Being a good administrator is a challenging prospect; ambulatory surgery centers are lean operations and required detailed oversight, which is no small task. The following are thoughts on what it takes to go above and beyond as an administrator for an ambulatory surgery center from three industry experts:
Q: What are the most important qualities of a successful ASC administrator?
Joan G. Dentler, MBA, President and CEO of Avanza Healthcare Strategies: I have had the honor to work with many great ASC administrators in my career, and I have assisted many ASC owners and board members make the decision about which candidate to hire to run their ASC.
Besides a broad knowledge of the nuts and bolts of ASC operations, the traits I find valuable in an administrator include: current and expanding knowledge of the healthcare industry beyond the ASC world, intellectual curiosity and an internal drive to learn, engagement at all levels of the organization, willingness to take risks and understanding that failures are learning opportunities, responsiveness to input and ideas from both internal and external sources, self-confidence and high expectations, though tempered with fairness and compassion.
The precise complement of critical skills an ASC needs in its administrator are often different, depending on factors such as whether or not there is an outside manager involved, if the ASC has a hospital affiliation and the size and scope of the services the ASC provides. In addition, the growth of support services available to support ASC has, in some cases, taken many of the "hands on" tasks off of the administrator's desk, allowing them to become more of a strategic planner and visionary for the organization. These changes in the industry mean that ASC boards should re-evaluate the role and responsibilities of their administrator, in light of what types of support services they have also engaged for their center. As an ASC evolves so does the type of leadership it requires.
Between the general growth and maturity of the ASC industry and the restructuring of many development/management companies, the pool of qualified administrators has grown exponentially in the last 10 to 15 years. This is particularly true in non-CON states and in urban areas.
Marcy Sasso, CASC, Director of Compliance and Operations of Sasso Consulting: A good administrator needs patience, favorable communication skills and positive body language in order to attain desired outcomes from staff and physicians. There is a great saying, "say what you mean, mean what you say; but don't say it mean."
He or she must be able to understand and answer questions, often without delay, assist others with multi-tasking and most of all keep "sentiments" out of the circumstances. Never take sides; instead, let the facts and particulars of a situation lead you to a solution.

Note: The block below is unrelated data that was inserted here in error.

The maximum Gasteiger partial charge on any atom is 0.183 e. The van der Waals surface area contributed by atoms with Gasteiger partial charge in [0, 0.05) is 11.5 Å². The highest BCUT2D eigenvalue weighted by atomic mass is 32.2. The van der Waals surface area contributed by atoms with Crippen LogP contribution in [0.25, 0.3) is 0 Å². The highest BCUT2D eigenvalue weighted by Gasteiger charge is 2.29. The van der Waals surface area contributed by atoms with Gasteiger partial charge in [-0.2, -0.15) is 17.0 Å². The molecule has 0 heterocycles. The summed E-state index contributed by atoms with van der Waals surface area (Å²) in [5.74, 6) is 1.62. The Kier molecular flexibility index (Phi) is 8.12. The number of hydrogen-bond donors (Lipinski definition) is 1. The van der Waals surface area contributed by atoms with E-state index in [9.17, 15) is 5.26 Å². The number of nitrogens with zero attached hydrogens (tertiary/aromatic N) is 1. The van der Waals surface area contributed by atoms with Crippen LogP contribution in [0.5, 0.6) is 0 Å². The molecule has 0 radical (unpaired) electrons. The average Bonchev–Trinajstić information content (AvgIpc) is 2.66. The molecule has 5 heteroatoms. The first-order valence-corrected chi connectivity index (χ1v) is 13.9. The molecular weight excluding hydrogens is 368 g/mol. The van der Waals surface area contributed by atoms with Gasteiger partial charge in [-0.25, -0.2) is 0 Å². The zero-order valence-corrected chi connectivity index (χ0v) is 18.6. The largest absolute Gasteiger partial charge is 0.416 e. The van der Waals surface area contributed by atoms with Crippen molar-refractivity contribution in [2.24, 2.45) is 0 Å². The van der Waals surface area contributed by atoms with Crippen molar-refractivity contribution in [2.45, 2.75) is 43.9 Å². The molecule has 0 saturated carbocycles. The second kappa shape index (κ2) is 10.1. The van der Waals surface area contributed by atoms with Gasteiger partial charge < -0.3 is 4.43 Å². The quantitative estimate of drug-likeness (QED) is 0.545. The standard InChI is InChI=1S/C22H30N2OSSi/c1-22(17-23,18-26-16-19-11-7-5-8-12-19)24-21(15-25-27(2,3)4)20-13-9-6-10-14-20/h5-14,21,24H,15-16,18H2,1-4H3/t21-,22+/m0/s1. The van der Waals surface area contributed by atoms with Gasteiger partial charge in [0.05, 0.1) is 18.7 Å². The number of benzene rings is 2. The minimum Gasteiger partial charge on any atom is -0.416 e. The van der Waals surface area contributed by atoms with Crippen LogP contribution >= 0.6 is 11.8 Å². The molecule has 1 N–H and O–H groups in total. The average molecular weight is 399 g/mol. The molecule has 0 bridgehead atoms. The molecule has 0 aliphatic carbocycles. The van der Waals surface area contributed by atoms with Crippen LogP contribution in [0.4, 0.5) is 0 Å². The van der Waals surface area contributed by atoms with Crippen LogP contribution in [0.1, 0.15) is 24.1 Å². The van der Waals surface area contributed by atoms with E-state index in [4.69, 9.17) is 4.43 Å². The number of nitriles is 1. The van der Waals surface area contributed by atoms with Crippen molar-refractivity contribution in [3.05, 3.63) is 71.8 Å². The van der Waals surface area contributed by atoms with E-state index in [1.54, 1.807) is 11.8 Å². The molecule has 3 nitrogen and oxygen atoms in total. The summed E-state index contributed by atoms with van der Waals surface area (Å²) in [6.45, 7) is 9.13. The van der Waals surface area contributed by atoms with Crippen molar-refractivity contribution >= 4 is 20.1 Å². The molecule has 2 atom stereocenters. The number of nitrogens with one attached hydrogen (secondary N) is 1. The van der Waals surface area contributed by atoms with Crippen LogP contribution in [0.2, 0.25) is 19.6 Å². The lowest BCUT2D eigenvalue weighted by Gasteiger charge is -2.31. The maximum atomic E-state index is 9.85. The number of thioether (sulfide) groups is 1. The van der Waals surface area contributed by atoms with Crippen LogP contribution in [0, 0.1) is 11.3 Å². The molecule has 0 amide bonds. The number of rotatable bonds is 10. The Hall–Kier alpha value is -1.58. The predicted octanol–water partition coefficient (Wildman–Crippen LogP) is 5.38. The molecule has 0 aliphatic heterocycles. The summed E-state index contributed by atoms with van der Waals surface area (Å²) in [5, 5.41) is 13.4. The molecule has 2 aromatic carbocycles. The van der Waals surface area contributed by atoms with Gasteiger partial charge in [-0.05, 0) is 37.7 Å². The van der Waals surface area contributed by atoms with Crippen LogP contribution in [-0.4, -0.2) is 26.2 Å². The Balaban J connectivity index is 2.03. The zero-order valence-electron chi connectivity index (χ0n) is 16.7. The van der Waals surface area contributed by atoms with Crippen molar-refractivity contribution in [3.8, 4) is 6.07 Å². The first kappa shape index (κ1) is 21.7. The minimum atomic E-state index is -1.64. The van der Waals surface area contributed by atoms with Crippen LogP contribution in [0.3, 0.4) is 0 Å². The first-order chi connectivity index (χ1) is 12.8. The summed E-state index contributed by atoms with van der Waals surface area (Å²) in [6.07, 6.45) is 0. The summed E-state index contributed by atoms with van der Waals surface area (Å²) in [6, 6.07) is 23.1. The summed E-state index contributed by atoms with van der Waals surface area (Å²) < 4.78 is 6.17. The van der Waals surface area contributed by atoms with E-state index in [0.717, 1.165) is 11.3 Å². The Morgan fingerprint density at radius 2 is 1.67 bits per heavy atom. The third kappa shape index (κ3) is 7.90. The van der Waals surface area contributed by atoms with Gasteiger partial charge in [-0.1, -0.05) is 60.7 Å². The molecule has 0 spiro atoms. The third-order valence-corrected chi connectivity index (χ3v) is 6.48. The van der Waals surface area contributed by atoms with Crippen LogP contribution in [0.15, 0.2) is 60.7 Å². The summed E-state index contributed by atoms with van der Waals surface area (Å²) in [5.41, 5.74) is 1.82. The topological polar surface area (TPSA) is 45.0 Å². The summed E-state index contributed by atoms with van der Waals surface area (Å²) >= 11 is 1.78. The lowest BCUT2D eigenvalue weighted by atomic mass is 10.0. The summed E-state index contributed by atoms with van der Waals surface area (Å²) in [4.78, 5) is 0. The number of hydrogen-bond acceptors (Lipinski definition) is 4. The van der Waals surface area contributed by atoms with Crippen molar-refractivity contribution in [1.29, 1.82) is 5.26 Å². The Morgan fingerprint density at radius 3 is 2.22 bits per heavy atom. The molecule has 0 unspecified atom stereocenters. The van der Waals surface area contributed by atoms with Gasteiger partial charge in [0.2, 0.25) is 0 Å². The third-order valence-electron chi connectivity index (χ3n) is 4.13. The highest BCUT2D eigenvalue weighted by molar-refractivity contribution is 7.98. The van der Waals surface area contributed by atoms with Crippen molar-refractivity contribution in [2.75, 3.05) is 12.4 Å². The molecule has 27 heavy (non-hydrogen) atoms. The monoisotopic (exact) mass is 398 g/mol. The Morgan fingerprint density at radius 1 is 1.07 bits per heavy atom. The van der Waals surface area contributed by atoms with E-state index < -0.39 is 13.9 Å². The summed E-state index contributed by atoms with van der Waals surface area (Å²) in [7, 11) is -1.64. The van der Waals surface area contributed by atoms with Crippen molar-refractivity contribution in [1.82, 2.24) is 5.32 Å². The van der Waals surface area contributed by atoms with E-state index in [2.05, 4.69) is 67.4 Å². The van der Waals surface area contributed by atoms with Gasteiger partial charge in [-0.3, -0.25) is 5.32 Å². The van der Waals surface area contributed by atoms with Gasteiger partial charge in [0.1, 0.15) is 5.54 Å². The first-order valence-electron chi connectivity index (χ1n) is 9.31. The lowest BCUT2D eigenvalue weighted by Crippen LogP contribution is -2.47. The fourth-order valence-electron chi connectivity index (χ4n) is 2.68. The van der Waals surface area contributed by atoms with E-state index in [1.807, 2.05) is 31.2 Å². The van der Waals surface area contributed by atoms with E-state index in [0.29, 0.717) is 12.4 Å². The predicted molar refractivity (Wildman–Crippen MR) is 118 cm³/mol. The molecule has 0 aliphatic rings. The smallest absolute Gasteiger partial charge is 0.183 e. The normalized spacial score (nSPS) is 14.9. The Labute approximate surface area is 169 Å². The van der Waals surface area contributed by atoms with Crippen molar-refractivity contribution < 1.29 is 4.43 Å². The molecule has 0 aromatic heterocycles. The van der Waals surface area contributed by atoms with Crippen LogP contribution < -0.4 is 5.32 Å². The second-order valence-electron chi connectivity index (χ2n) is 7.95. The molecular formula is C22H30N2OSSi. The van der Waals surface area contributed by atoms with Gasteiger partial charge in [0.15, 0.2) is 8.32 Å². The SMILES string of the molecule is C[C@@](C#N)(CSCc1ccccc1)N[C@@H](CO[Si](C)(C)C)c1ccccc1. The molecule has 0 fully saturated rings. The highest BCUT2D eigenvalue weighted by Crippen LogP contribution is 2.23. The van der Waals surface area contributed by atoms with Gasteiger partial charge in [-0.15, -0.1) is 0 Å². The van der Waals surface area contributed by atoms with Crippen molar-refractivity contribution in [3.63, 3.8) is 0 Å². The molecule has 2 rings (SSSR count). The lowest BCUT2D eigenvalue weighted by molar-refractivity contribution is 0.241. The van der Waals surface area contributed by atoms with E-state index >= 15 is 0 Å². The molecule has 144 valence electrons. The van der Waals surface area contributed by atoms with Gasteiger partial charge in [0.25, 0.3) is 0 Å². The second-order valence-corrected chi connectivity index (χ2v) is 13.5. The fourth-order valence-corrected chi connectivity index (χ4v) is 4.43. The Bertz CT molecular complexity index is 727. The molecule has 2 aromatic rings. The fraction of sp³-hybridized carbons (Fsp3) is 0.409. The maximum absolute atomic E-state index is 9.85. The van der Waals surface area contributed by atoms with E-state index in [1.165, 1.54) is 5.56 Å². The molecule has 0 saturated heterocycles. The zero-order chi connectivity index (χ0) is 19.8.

Motivating staff is fundamental, while at the same time keeping an eye on the center's goals. If you can't afford to cater luncheons, hold a pot-luck lunch; or, give an hour of PTO time if someone really goes above and beyond to assist the center. Balance, encouragement and treating others with respect goes a long way with being a good leader and ensuring an efficient and effective work environment, most of the time.
Jon Vick, Founder and President of ASCs Inc.: A good administrator has both great clinical skills and a systems perspective. They must know what's required for a successful clinical environment for the surgery center, and they must have the business expertise to help on the business side of running a successful ASC. The administrator can be most valuable in four key areas:
The first is contracting — a great administrator will know how to negotiate contracts. This is the main area where an administrator can add to the bottom line for cases their center is already doing.
The second area is identifying and helping to recruit new partners to the center. Administrators can meet with identified partners, show them how the center is doing and give the physician a good reason to consider using the center and becoming a partner.
The third area is supply management. If the center does not currently have a purchasing network, they should consider such a relationship, as it can save tons of money on supplies and disposables.
In general, a great administrator will know what adds to the value of the center. No center is static, and no center was initially established to last forever with the same owners. The administrator should know how shares are bought and sold and how the center is valued, so the administrator can direct efforts and activity toward things that maximize value on one hand, and facilitate transfer of ownership to new doctors from old ones who want to retire on the other.
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